You can’t spell hybrid without HR: company culture in the new age of work

HR professionals share ideas for keeping culture alive no matter where employees are.

By Pamela DeLoatch — December 9, 2021

When Carli Malone started her new job in October 2021, she also entered a new style of employment: hybrid work. The global cybersecurity company she joined, Tanium, is based on the West Coast but has an office near Malone’s home in Raleigh, North Carolina. Although many Tanium employees worked remotely even before the pandemic, Malone’s role as a workplace coordinator requires her to be in the office at least some of the time to support the local staff. 

During Malone’s first week on the job, her manager flew from Los Angeles to Raleigh for a three-day in-person onboarding to help make her feel welcome and supported, and she also heard from new colleagues near and far. “Employees have reached out to meet in person, and those that may not be in the office called to meet on Zoom,” she says.

According to a recent McKinsey survey, as companies reopen their offices, nine out of 10 will be combining remote and onsite work in a hybrid model, giving employees like Malone flexibility to spend some of their time in the office and some of their time working from home. As companies navigate the logistics of who’s in the office when and for how long, human resources professionals and managers face a crucial challenge: How to maintain a strong, cohesive company culture when employees aren’t in the same physical space at any given time.

“As we’re reopening many of our offices, we have to realize that everyone is going to be in a different place and understand the challenges of each employee,” says Nicolina Marzicola, global head of HR, Commercial Organization and HR Operations.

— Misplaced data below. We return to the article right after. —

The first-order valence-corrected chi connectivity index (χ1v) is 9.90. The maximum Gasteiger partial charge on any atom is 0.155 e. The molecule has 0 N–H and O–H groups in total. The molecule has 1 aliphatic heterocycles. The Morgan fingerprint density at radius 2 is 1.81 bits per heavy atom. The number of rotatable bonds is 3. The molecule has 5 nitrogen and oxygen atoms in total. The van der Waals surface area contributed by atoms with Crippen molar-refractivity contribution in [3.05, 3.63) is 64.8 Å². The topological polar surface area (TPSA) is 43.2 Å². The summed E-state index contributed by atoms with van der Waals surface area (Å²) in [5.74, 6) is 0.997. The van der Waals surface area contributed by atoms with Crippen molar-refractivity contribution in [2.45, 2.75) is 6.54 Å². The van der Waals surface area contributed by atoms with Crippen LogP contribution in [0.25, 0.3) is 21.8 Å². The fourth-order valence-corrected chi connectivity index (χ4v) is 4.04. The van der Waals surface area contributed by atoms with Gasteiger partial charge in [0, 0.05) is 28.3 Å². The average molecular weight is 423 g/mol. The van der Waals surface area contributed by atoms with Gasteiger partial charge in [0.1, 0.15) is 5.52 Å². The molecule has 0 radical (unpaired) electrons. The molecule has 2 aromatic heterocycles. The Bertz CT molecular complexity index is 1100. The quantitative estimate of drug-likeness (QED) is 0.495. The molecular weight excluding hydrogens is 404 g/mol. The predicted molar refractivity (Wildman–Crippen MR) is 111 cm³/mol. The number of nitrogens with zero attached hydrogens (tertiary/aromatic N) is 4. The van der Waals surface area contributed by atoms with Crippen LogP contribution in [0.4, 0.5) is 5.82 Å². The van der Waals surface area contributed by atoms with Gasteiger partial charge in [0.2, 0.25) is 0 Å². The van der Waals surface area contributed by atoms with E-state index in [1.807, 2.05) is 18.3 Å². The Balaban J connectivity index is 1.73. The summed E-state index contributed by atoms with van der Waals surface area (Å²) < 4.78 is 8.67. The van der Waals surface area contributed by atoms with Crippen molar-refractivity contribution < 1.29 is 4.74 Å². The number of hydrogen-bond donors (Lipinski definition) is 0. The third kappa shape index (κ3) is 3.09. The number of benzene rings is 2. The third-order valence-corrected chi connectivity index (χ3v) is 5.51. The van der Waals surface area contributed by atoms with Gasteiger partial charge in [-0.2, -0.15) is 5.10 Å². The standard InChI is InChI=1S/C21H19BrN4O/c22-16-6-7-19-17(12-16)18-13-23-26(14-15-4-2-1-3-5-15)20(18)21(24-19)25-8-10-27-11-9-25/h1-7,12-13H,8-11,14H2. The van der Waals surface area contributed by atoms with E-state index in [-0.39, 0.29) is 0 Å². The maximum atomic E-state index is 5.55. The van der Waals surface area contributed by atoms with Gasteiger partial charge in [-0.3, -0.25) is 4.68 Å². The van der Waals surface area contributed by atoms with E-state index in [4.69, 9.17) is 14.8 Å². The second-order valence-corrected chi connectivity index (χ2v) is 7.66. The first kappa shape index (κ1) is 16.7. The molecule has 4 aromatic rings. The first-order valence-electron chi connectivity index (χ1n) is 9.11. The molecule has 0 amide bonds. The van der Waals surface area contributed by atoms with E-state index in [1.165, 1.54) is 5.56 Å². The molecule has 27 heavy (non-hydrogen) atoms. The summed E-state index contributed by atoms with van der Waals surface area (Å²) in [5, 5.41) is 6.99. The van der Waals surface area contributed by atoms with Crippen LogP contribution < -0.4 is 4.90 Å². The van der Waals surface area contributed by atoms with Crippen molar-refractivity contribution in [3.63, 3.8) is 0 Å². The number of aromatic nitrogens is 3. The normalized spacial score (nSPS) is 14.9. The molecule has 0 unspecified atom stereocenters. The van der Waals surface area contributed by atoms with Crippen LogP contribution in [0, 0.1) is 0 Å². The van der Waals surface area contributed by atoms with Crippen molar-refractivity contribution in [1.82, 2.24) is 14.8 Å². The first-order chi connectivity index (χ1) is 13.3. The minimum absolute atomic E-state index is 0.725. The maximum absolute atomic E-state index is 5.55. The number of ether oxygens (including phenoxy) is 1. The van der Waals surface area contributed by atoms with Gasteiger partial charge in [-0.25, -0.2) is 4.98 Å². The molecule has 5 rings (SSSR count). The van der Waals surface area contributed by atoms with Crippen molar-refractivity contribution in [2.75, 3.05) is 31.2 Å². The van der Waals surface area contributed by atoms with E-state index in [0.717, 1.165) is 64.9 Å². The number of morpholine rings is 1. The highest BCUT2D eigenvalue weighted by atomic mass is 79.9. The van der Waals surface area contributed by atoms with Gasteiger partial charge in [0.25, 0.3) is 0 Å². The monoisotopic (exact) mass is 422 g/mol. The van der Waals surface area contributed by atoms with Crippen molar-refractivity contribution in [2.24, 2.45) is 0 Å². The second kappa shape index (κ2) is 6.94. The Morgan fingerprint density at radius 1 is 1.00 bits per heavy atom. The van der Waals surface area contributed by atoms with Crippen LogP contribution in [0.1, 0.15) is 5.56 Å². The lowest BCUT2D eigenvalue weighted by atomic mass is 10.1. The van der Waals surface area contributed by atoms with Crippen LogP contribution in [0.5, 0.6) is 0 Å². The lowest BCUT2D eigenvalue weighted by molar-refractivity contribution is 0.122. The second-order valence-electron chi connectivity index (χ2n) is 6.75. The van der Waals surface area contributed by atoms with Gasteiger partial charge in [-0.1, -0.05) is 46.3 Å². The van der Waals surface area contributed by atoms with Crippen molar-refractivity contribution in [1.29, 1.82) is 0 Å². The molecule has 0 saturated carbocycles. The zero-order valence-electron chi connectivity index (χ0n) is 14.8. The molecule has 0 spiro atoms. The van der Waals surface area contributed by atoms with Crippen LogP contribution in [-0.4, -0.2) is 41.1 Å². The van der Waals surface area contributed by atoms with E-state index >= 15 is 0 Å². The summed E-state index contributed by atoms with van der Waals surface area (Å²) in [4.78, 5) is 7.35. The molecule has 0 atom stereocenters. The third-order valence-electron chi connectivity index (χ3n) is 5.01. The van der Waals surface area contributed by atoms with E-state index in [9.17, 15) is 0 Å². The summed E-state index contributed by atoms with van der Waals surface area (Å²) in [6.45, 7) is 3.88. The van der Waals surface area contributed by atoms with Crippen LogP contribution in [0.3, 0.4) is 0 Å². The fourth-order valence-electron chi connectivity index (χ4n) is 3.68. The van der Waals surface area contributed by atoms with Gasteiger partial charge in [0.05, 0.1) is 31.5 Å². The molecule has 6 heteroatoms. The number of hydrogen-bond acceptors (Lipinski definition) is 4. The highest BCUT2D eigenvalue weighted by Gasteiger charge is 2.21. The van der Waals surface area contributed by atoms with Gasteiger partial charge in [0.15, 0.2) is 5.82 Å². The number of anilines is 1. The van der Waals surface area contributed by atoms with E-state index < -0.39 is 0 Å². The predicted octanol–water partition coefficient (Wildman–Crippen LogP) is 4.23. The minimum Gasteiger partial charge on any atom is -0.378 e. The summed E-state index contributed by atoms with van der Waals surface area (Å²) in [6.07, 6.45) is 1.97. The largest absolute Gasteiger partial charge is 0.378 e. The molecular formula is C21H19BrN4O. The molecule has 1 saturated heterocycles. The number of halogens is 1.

When people work together in-person day in and day out, they build relationships just by sitting next to each other at all-company meetings or joining co-workers for a walk to get coffee. Those bonds help solidify a company’s culture — a key advantage in a competitive job market — and they’re a lot more difficult to form from a distance. 

Adapting to these changes, while also uniting a diverse, dispersed workforce behind a shared purpose requires new strategies and a thoughtful approach. Here are some insights from human resources professionals working through these challenges now.

Explain and reinforce the desired culture throughout the organization

Even without effort, a workplace culture will develop on its own. But it might not be a positive one or one that supports an organization’s broader goals — particularly when it’s developing across disparate teams who aren’t all in the same place at the same time.

David Friedman, ​​founder and CEO of CultureWise, which advises companies on how to build high-performing cultures, says that in order to create a strong culture that benefits employees, the organization, customers, and other stakeholders, leaders must know and clearly articulate the company’s culture to employees. But this isn’t just listing a set of values — they need to define the behaviors that show what culture looks like in practice.

Women working from home and man working from the office.


Adapting to the world of hybrid, while also uniting a diverse, dispersed workforce behind a shared purpose, requires new strategies and a thoughtful approach.

“Values are abstract,” he says. “Behaviors are actions people do, such as honor commitments, practice blameless problem solving, or be a fanatic about response time."

One way to help encourage culture-aligned behaviors is to create organizationwide rituals that infuse them into day-to-day work. "Take the fundamental behaviors that define your culture, then focus on one a week,” he suggests. “At every meeting that week, the first agenda item is that fundamental. If it's delivering legendary service, then discuss, what does that mean?"

Make the office an attractive place to be

When employees come to the office in a hybrid arrangement, their purpose is different than it was when in-person was the norm, Marzicola says. For example, after getting used to a no-traffic commute from the bedroom to the home office desk, many employees no longer want to spend valuable time getting to and from the office only to sit at their desks and do work they could do at home.